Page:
Introducing cities and sexualities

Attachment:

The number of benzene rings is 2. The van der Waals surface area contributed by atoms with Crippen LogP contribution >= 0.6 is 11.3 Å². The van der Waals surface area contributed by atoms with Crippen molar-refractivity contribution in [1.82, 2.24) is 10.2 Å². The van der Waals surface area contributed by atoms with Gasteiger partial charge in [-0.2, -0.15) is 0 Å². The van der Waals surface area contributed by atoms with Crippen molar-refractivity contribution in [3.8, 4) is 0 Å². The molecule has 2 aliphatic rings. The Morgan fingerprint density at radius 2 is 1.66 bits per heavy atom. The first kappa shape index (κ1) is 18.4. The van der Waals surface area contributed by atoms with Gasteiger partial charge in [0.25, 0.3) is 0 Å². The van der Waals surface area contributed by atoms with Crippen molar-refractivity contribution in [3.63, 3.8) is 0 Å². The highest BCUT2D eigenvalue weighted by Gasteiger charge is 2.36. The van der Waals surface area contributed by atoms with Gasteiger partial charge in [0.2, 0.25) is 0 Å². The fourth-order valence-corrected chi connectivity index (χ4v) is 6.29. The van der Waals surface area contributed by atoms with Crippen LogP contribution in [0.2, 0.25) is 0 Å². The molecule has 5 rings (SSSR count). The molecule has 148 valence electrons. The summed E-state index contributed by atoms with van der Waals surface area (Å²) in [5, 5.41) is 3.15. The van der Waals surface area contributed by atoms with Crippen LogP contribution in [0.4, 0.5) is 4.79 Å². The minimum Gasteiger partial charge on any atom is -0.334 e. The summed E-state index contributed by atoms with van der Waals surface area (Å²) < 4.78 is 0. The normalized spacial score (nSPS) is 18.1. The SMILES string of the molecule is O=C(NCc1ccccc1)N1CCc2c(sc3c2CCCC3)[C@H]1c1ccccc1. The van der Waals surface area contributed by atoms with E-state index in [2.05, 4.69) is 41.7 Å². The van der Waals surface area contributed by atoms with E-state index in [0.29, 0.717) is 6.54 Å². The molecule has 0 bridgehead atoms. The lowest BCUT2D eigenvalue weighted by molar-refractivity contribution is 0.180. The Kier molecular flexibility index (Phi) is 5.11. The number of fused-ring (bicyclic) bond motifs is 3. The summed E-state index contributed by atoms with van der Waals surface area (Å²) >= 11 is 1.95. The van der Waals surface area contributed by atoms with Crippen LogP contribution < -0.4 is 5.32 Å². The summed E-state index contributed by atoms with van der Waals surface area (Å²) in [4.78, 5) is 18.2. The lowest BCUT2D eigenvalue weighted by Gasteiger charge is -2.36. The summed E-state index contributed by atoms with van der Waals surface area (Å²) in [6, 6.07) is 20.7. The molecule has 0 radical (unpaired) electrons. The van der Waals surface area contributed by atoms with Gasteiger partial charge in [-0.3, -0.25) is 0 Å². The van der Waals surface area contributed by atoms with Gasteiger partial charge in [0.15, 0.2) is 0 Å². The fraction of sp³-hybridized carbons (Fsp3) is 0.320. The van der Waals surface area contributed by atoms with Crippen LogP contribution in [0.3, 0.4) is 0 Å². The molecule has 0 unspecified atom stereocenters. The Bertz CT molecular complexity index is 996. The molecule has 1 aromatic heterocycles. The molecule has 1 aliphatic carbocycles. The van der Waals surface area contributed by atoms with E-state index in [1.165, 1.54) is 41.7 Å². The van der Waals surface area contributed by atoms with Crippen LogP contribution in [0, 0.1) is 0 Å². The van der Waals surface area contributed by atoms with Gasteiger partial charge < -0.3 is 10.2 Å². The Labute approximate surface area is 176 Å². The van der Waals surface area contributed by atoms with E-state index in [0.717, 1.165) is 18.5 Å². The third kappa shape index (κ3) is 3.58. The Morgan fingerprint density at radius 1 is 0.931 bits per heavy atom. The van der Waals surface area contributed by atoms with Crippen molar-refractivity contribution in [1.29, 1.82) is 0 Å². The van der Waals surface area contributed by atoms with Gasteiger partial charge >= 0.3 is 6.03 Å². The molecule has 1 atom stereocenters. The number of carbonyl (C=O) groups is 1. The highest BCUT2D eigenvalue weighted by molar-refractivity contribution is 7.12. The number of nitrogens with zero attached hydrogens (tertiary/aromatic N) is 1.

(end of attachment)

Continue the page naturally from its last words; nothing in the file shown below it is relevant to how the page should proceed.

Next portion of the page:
Traditionally, sexuality has been of relatively little interest to urban researchers, who have appeared remarkably reluctant to explore the way that people’s sexuality shapes, or is shaped by, their urban experiences. There are a number of possible explanations for this, aside from the general prudishness that is often evident about sex. One possible explanation is that sexuality, if conceived in its narrowest biological sense, can be seen to concern our sexual behaviour and the physiological and psychological basis of our sexuality. Viewed in this way, sex might be understood as a solely biological imperative, worthy of investigation by the clinician, the medical professional or the sex therapist, but something that seems to be little influenced by a person’s surroundings. Whether one is born, or lives, in a sprawling metropolis or tiny rural hamlet seems to have little bearing on the materiality of the body, or the sexual desires that we possess, given we are born into bodies that determine our subsequent sexual development.